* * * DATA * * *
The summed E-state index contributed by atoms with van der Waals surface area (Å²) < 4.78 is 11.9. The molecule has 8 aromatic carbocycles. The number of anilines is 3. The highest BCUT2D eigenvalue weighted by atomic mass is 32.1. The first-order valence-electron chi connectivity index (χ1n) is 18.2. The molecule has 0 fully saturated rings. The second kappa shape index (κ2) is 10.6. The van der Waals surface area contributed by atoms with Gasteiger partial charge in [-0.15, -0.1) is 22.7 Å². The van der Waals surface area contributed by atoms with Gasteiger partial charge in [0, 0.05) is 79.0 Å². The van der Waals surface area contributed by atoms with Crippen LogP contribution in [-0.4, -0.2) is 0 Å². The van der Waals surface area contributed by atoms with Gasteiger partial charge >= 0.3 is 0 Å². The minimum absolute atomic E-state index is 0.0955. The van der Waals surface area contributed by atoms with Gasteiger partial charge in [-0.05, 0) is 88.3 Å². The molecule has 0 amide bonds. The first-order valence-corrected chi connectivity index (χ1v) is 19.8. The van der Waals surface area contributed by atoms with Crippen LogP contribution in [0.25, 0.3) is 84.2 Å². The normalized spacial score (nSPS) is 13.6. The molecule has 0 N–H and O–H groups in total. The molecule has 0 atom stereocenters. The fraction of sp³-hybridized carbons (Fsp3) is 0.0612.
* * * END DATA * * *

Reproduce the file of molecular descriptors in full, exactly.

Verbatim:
The summed E-state index contributed by atoms with van der Waals surface area (Å²) < 4.78 is 11.9. The molecule has 8 aromatic carbocycles. The number of anilines is 3. The highest BCUT2D eigenvalue weighted by atomic mass is 32.1. The first-order valence-electron chi connectivity index (χ1n) is 18.2. The molecule has 0 fully saturated rings. The second kappa shape index (κ2) is 10.6. The van der Waals surface area contributed by atoms with Gasteiger partial charge in [-0.15, -0.1) is 22.7 Å². The van der Waals surface area contributed by atoms with Gasteiger partial charge in [0, 0.05) is 79.0 Å². The van der Waals surface area contributed by atoms with Crippen LogP contribution in [-0.4, -0.2) is 0 Å². The van der Waals surface area contributed by atoms with Gasteiger partial charge >= 0.3 is 0 Å². The minimum absolute atomic E-state index is 0.0955. The van der Waals surface area contributed by atoms with Gasteiger partial charge in [-0.05, 0) is 88.3 Å². The molecule has 0 amide bonds. The first-order valence-corrected chi connectivity index (χ1v) is 19.8. The van der Waals surface area contributed by atoms with Crippen LogP contribution in [0.25, 0.3) is 84.2 Å². The normalized spacial score (nSPS) is 13.6. The molecule has 0 N–H and O–H groups in total. The molecule has 0 atom stereocenters. The fraction of sp³-hybridized carbons (Fsp3) is 0.0612.